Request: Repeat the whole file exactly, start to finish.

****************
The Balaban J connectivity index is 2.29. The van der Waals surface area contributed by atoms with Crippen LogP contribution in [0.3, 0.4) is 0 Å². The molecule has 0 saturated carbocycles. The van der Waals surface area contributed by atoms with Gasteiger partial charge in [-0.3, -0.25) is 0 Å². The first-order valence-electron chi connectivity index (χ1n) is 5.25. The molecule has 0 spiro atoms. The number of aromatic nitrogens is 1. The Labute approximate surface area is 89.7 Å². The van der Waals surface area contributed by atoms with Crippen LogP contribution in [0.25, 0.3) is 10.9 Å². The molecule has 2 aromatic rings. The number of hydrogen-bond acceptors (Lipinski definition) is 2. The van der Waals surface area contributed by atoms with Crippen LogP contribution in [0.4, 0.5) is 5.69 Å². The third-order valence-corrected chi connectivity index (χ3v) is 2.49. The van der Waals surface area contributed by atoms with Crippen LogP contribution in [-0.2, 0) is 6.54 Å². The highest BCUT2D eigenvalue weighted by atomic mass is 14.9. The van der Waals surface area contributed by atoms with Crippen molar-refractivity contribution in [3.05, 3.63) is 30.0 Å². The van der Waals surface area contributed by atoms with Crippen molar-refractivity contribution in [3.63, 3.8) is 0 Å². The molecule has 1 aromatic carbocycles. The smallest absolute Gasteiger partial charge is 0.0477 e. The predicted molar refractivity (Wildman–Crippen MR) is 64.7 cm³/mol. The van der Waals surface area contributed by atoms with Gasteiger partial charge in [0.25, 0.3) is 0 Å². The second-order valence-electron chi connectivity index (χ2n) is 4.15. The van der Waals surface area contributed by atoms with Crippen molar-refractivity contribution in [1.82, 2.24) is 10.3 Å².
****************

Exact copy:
The Balaban J connectivity index is 2.29. The van der Waals surface area contributed by atoms with Crippen LogP contribution in [0.3, 0.4) is 0 Å². The molecule has 0 saturated carbocycles. The van der Waals surface area contributed by atoms with Gasteiger partial charge in [-0.3, -0.25) is 0 Å². The first-order valence-electron chi connectivity index (χ1n) is 5.25. The molecule has 0 spiro atoms. The number of aromatic nitrogens is 1. The Labute approximate surface area is 89.7 Å². The van der Waals surface area contributed by atoms with Crippen LogP contribution in [0.25, 0.3) is 10.9 Å². The molecule has 2 aromatic rings. The number of hydrogen-bond acceptors (Lipinski definition) is 2. The van der Waals surface area contributed by atoms with Crippen LogP contribution in [0.4, 0.5) is 5.69 Å². The third-order valence-corrected chi connectivity index (χ3v) is 2.49. The van der Waals surface area contributed by atoms with Crippen LogP contribution in [-0.2, 0) is 6.54 Å². The highest BCUT2D eigenvalue weighted by atomic mass is 14.9. The van der Waals surface area contributed by atoms with Crippen molar-refractivity contribution in [3.05, 3.63) is 30.0 Å². The van der Waals surface area contributed by atoms with Crippen molar-refractivity contribution in [3.63, 3.8) is 0 Å². The molecule has 1 aromatic carbocycles. The smallest absolute Gasteiger partial charge is 0.0477 e. The predicted molar refractivity (Wildman–Crippen MR) is 64.7 cm³/mol. The van der Waals surface area contributed by atoms with Gasteiger partial charge in [0.25, 0.3) is 0 Å². The second-order valence-electron chi connectivity index (χ2n) is 4.15. The van der Waals surface area contributed by atoms with Crippen molar-refractivity contribution in [1.82, 2.24) is 10.3 Å².